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Large Hadron Collider gets back to running science experiments

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What's that strange circular shape, you ask? That, friends, is what particle physics looks like when it's getting back on track. After weeks of test runs following its return to service, the Large Hadron Collider has resumed smashing particles together for the sake of real, honest-to-goodness science experiments -- those criss-crossing lines in the image above are a few of the early collisions. And this time, there's much more energy involved. The LHC is now colliding particles at a level of 13 trillion electron volts, or nearly twice as much energy as it used before its two-year downtime. The boost will hopefully lead to physics discoveries that weren't possible in the previous go-round, which is saying something when some past results were enough to earn a Nobel prize.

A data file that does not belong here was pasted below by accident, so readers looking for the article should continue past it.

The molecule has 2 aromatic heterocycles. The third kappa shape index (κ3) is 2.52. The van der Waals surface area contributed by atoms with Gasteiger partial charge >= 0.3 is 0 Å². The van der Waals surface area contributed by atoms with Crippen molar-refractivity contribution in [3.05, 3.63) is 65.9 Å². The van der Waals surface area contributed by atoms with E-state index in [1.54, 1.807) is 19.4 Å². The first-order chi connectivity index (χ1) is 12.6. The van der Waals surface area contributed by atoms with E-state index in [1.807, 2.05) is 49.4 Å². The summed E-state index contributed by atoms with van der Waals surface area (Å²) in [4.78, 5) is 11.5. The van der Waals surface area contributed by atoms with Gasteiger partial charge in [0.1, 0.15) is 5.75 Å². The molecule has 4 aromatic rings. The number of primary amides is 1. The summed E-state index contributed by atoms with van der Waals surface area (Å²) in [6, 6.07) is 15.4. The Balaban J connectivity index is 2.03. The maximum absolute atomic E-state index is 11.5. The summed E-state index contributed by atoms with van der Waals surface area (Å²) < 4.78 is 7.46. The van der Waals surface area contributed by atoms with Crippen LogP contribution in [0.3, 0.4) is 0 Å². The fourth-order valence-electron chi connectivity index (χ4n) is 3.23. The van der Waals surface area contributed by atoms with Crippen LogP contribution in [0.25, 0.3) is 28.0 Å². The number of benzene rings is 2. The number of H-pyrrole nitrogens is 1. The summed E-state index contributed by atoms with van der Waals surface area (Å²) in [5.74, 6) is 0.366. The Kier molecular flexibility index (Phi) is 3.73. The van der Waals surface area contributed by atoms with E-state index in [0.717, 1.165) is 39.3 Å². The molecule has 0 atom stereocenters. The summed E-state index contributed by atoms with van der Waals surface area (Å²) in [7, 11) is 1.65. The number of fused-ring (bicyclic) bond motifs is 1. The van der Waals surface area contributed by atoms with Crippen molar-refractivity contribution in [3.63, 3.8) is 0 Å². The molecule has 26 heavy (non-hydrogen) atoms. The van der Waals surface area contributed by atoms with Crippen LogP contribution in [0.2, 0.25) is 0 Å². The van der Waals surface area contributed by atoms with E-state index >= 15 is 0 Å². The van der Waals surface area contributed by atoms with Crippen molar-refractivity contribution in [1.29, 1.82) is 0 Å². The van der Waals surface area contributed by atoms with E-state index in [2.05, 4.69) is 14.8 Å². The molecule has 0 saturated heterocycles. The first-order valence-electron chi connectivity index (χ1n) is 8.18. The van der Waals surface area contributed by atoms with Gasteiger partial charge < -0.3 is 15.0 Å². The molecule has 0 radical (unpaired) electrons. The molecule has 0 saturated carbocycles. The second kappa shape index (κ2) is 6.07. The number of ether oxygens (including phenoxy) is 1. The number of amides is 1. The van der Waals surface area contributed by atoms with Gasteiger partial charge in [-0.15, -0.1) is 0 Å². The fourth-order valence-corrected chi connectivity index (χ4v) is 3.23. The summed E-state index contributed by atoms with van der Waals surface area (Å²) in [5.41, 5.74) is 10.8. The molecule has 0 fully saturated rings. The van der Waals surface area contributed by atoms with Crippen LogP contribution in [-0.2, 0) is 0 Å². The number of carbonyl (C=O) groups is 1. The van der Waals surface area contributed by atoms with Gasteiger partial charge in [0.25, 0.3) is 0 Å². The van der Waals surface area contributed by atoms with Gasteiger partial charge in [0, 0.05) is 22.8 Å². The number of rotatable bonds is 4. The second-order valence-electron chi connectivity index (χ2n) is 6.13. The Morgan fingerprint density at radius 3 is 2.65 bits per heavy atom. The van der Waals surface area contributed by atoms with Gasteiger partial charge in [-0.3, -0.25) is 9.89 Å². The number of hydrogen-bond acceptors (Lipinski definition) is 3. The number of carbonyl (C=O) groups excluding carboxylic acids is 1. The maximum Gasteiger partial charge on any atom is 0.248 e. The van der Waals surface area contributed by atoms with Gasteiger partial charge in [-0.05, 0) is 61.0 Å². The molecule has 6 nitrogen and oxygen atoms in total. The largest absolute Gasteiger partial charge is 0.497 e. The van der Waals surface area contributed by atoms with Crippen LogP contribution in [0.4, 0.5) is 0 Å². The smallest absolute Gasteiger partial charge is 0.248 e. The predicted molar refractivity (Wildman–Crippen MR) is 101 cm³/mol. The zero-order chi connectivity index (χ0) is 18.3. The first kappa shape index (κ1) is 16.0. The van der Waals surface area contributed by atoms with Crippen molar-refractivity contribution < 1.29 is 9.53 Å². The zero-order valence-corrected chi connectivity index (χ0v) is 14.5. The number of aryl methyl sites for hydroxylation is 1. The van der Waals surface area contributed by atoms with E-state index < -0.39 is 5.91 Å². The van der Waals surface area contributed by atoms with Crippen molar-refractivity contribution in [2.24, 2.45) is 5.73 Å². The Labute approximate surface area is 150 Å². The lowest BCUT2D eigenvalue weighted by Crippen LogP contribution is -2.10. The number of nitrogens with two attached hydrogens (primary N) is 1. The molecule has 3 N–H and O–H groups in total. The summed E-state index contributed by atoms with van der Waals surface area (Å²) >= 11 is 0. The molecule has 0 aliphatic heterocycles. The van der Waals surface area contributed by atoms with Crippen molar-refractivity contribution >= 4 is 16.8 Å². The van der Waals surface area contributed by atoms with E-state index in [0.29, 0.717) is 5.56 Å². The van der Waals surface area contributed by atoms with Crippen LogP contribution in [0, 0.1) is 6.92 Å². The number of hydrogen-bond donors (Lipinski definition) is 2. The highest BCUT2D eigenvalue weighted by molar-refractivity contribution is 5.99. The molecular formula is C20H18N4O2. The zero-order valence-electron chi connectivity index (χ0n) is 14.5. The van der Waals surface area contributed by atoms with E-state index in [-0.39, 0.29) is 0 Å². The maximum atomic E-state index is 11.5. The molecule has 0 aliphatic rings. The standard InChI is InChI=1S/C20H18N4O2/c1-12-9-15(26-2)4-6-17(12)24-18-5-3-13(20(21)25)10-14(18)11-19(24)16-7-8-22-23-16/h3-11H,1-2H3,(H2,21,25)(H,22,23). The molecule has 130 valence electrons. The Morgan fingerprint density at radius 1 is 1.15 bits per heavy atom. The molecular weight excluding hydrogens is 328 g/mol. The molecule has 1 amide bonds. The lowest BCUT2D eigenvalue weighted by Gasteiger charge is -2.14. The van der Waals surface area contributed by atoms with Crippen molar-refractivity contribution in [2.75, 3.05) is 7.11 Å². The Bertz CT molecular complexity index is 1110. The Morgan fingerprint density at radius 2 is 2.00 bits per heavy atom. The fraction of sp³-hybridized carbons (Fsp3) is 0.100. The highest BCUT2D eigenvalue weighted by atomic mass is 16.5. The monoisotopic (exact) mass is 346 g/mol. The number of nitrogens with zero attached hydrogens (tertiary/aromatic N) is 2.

[Image credit: CERN]

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